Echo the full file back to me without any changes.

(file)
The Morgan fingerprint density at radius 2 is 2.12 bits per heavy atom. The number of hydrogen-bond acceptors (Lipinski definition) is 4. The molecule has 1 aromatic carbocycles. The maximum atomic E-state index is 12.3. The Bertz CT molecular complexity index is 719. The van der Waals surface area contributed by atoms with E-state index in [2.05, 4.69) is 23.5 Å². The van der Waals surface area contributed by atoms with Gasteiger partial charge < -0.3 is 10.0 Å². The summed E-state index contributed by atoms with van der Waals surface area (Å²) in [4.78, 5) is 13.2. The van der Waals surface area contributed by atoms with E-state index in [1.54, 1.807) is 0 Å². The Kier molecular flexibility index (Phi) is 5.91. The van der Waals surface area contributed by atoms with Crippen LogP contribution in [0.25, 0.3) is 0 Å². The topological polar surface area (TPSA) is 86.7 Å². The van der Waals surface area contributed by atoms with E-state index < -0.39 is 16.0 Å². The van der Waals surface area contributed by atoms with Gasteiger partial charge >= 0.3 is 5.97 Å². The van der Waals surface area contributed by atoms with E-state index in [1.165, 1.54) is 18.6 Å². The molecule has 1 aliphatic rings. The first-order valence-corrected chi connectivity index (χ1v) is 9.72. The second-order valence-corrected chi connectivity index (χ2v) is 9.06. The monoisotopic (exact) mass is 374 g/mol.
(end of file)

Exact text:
The Morgan fingerprint density at radius 2 is 2.12 bits per heavy atom. The number of hydrogen-bond acceptors (Lipinski definition) is 4. The molecule has 1 aromatic carbocycles. The maximum atomic E-state index is 12.3. The Bertz CT molecular complexity index is 719. The van der Waals surface area contributed by atoms with E-state index in [2.05, 4.69) is 23.5 Å². The van der Waals surface area contributed by atoms with Gasteiger partial charge < -0.3 is 10.0 Å². The summed E-state index contributed by atoms with van der Waals surface area (Å²) in [4.78, 5) is 13.2. The van der Waals surface area contributed by atoms with E-state index in [1.54, 1.807) is 0 Å². The Kier molecular flexibility index (Phi) is 5.91. The van der Waals surface area contributed by atoms with Crippen LogP contribution in [0.25, 0.3) is 0 Å². The topological polar surface area (TPSA) is 86.7 Å². The van der Waals surface area contributed by atoms with E-state index < -0.39 is 16.0 Å². The van der Waals surface area contributed by atoms with Gasteiger partial charge >= 0.3 is 5.97 Å². The van der Waals surface area contributed by atoms with E-state index in [1.165, 1.54) is 18.6 Å². The molecule has 1 aliphatic rings. The first-order valence-corrected chi connectivity index (χ1v) is 9.72. The second-order valence-corrected chi connectivity index (χ2v) is 9.06. The monoisotopic (exact) mass is 374 g/mol.